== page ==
The dark secret of Nachsholim resort

Nahsholim (Wikipedia/Author	Ben Herzberg/Attribution-ShareAlike 3.0 Unported (CC BY-SA 3.0))
Nahsholim (Wikipedia/Author Ben Herzberg/Attribution-ShareAlike 3.0 Unported (CC BY-SA 3.0))

Back in 1999 I went with my wife and our three small children on an idyllic holiday on Israel’s Mediterranean coast. We stayed at a site known in Hasmonaean times as Dor, under the Arabs as  Tantura and now as Nachsholim. The resort is popular throughout Israel and we had heard very good reports about it. We were not disappointed.

What we did not know, at the time, was that the resort contained a dark secret. The year before we were there a Graduate student at Haifa university Theodore (Teddy) Katz produced a thesis arguing that the Alexandroni brigade, part of Israel Defence Forces, had carried out a massacre there in May 1948 killing an unknown number of Arab prisoners of war after they had surrendered as well as women and elderly people. Their bodies were apparently buried under the car park at the entrance to the kibbutz.

The thesis might have remained buried in academe had not a journalist, named Amir Gilat, working for Maariv, one of Israel’s largest circulation papers, produced an article setting out the details of the massacre. This prompted the veterans of the Alexandroni brigade to bring a libel action against Katz. He found himself in court and like many people faced with litigation was completely out of his depth. After day one, he issued a retraction and said there had been no massacre. The next day he withdrew his retraction which had been issued without the presence of his lawyer. The court however refused to allow the withdrawal. The case was settled on terms favourable to the plaintiffs. Opinion among historians, as to whether there had been a massacre, was divided predictably on lines reflecting their current political positions.

Recently there has been another twist in this tale. Israeli film director Alon Schwarz brought out a film about the massacre called simply Tantura, which has been shown at the Sundance film festival in Utah. It uses the testimony of Arab survivors and other witnesses but is based largely on the testimony of veterans of the Alexandroni brigade themselves. These soldiers now in their nineties or nearly so, all conceded that contrary to their testimony in court in the Katz case there had indeed been a massacre.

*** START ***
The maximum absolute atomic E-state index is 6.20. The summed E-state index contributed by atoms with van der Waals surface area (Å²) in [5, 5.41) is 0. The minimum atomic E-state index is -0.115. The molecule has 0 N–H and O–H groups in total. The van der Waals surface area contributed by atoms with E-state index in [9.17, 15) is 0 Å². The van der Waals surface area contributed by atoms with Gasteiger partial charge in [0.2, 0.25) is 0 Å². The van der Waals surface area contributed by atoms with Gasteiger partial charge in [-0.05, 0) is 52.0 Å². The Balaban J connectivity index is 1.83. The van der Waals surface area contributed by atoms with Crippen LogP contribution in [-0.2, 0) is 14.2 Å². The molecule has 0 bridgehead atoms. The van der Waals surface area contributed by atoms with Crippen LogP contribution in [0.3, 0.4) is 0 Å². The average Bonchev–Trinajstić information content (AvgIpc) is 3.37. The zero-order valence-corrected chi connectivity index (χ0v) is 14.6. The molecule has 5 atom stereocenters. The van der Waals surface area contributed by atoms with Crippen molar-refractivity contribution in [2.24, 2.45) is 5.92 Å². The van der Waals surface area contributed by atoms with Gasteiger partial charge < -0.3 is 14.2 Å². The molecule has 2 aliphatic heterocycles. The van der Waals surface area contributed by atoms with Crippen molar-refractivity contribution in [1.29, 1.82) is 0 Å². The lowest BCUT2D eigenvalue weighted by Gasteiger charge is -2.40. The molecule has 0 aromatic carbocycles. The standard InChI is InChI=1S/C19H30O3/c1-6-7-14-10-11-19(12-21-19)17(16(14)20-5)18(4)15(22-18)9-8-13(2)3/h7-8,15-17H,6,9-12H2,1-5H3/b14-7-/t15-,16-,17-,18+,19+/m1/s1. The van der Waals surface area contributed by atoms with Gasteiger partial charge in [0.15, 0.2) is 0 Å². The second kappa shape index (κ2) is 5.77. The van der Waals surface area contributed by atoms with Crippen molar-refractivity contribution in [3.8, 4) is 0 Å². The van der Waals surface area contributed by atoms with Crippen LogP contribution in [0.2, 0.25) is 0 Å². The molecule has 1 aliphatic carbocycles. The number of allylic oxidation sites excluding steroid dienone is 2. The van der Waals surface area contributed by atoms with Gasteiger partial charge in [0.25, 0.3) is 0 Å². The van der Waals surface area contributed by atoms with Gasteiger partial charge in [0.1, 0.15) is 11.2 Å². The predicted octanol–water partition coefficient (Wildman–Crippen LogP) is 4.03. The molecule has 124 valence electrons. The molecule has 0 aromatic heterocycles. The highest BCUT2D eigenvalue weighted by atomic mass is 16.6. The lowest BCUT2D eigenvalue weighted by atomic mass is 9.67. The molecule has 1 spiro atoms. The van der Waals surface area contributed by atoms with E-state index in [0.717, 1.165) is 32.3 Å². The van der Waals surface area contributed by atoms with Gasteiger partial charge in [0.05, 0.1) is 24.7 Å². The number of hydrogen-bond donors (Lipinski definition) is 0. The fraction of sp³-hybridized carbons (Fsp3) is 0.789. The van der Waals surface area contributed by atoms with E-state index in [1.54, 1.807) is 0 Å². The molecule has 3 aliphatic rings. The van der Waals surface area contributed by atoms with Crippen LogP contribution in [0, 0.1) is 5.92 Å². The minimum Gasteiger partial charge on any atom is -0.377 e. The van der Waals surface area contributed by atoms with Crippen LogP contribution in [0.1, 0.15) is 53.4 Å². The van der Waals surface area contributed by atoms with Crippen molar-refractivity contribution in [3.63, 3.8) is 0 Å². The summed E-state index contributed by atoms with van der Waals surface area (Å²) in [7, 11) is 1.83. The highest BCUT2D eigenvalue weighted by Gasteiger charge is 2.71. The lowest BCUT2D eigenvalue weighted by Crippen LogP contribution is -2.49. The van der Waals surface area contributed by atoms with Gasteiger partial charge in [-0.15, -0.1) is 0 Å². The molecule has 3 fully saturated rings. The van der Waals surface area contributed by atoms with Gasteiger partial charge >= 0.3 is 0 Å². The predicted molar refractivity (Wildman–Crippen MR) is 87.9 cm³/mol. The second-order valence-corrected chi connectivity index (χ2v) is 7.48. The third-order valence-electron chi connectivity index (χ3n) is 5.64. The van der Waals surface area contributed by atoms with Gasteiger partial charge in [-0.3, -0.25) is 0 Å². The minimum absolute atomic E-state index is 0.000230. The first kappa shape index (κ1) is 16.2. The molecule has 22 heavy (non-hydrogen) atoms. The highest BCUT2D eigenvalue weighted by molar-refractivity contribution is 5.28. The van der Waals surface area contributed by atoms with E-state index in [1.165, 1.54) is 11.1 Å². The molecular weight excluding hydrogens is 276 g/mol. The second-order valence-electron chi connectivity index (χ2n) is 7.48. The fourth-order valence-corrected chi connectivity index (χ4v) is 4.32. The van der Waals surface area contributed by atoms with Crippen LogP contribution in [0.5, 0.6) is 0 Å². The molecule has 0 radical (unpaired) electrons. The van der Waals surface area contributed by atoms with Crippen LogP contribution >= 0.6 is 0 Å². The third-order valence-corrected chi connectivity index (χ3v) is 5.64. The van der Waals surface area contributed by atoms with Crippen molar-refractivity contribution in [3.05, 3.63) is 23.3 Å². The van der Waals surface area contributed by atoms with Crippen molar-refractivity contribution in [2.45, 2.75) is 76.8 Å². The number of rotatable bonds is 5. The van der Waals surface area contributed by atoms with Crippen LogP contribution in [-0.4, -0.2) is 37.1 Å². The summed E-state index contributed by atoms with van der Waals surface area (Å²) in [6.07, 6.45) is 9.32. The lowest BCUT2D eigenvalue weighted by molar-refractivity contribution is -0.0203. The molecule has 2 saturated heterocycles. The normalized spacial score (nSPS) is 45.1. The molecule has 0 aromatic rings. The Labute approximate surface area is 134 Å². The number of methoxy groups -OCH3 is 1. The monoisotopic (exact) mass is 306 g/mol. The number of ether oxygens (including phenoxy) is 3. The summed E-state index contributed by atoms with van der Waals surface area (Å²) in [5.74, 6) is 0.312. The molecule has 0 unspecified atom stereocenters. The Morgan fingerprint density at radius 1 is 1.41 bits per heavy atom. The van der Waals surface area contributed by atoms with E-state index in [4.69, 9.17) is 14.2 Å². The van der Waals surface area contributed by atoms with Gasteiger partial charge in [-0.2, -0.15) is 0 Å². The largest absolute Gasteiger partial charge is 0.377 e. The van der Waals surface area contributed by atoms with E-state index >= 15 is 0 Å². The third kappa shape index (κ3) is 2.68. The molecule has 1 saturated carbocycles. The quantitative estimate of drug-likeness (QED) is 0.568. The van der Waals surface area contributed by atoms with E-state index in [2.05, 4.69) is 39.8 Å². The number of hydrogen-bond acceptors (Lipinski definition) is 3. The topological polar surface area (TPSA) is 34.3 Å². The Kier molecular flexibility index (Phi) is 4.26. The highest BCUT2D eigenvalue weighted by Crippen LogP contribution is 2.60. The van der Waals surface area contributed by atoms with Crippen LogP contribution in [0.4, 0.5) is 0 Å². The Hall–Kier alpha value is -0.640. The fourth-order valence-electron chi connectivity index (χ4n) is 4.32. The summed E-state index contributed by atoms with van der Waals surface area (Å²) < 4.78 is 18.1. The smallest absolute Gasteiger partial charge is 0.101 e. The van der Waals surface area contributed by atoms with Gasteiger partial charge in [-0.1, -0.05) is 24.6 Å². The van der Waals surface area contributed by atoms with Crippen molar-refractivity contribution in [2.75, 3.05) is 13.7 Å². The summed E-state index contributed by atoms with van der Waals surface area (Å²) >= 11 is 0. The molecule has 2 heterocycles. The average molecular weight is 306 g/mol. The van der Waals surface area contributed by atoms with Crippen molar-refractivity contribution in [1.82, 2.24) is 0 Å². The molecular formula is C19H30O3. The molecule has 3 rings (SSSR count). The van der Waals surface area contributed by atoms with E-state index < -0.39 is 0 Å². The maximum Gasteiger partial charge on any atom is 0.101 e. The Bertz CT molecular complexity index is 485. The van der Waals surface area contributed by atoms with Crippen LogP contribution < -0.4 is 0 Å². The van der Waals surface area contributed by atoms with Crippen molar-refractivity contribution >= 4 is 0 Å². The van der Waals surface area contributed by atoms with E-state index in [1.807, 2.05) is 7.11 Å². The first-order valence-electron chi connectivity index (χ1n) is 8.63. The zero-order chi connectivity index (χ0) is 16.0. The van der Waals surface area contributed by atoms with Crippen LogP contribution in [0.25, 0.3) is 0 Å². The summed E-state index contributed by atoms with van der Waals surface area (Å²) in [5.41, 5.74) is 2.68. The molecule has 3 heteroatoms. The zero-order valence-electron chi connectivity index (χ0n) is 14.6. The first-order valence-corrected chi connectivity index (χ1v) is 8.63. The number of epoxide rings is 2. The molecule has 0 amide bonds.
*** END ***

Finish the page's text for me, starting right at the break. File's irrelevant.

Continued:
Multiple accounts were given of unarmed prisoners, having surrendered, being gunned down, some being herded into a barrel, some shot by a named individual with a pistol some killed by a machine gun. Elderly people and women were also killed. The numbers are quite uncertain. Estimates range from a small number to two hundred and fifty though this last figure is without corroboration. Aerial photography has determined not merely the location but also the size of the mass grave. When the evidence was shown to Drora Pilpel the judge in Katz’s case, her reaction was that he should not have apologised and conceded the case.

Obviously the question of whether a massacre took place is a major one, but a smaller, but still significant, question involves the unfortunate Mr.Katz. His Masters thesis was given 97% on his examination the highest grade possible. In his fifties he looked set for a late but satisfying academic career. The libel case put paid to that. Early in the case he suffered a stroke which his family put down to the stress of the proceedings. His degree was revoked and he was asked to resubmit his thesis which he did. It was rejected and that is where matters stand.

In 2015 a ceremony was held by activists at Nachsholim at the car park. Katz addressed it from a wheel chair and as a Zionist apologised for the conduct of the forces of the state. He was right to apologise but he is also a victim, not of the massacre, but of the determined attempt to cover it up. It is not unknown for plaintiffs in libel actions to go into court and systematically commit perjury- distinguished politicians have done so in this country. But it is unusual for there to be such a systematic cover up. Haifa University, in particular have hardly covered themselves in honour.

Even now, that the testimony in the film has really settled the question, there are still those saying that there is doubt over it. Moreover the story has received almost no coverage abroad. The UK press have not covered it. As for the diaspora Jewish press their response has been one almost complete silence. As usual one has to go to Haaretz to come across any coverage. It is like the killing of Eyad Hallak or the recent death of Omar Abdalmajeed As’ad.-as far as the diaspora is concerned these things never happened. The debate about Israel in the mainstream British Jewish community already pretty poor has now plumbed new depths.

About the Author
I studied at Yeshivat Kerem Beyavneh in Israel and then at Cambridge University. After practising as a commercial lawyer I became active in communal affairs. I was Co-Chair of British Friends of Peace Now and the New Israel Fund. I was President of the Board of Deputies and then took a Masters at UCL in Jewish History and am now doing graduate research there.
Related Topics
Related Posts